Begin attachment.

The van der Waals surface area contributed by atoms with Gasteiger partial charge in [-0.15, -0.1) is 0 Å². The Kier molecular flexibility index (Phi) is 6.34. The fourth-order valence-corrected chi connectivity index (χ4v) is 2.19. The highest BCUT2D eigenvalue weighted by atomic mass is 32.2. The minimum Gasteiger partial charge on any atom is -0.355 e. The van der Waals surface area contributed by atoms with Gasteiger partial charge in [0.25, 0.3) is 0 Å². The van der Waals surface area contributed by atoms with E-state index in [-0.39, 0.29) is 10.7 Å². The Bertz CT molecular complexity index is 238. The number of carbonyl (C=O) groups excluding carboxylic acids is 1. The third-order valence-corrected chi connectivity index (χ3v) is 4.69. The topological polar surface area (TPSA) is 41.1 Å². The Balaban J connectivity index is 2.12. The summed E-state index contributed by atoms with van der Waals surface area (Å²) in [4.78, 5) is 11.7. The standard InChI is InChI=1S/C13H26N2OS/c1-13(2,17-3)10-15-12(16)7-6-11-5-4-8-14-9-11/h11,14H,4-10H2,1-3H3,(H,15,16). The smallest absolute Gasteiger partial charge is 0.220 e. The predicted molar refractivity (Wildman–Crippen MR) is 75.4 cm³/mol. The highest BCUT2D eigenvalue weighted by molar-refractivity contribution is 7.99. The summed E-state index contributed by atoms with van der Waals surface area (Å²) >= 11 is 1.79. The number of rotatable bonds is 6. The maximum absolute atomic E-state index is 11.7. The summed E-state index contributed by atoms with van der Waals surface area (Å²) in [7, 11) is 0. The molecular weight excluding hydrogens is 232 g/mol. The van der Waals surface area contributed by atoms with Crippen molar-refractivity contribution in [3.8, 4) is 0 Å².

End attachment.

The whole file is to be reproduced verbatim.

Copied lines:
The van der Waals surface area contributed by atoms with Gasteiger partial charge in [-0.15, -0.1) is 0 Å². The Kier molecular flexibility index (Phi) is 6.34. The fourth-order valence-corrected chi connectivity index (χ4v) is 2.19. The highest BCUT2D eigenvalue weighted by atomic mass is 32.2. The minimum Gasteiger partial charge on any atom is -0.355 e. The van der Waals surface area contributed by atoms with Gasteiger partial charge in [0.25, 0.3) is 0 Å². The van der Waals surface area contributed by atoms with E-state index in [-0.39, 0.29) is 10.7 Å². The Bertz CT molecular complexity index is 238. The number of carbonyl (C=O) groups excluding carboxylic acids is 1. The third-order valence-corrected chi connectivity index (χ3v) is 4.69. The topological polar surface area (TPSA) is 41.1 Å². The Balaban J connectivity index is 2.12. The summed E-state index contributed by atoms with van der Waals surface area (Å²) in [4.78, 5) is 11.7. The standard InChI is InChI=1S/C13H26N2OS/c1-13(2,17-3)10-15-12(16)7-6-11-5-4-8-14-9-11/h11,14H,4-10H2,1-3H3,(H,15,16). The smallest absolute Gasteiger partial charge is 0.220 e. The predicted molar refractivity (Wildman–Crippen MR) is 75.4 cm³/mol. The highest BCUT2D eigenvalue weighted by molar-refractivity contribution is 7.99. The summed E-state index contributed by atoms with van der Waals surface area (Å²) >= 11 is 1.79. The number of rotatable bonds is 6. The maximum absolute atomic E-state index is 11.7. The summed E-state index contributed by atoms with van der Waals surface area (Å²) in [7, 11) is 0. The molecular weight excluding hydrogens is 232 g/mol. The van der Waals surface area contributed by atoms with Crippen molar-refractivity contribution in [3.8, 4) is 0 Å².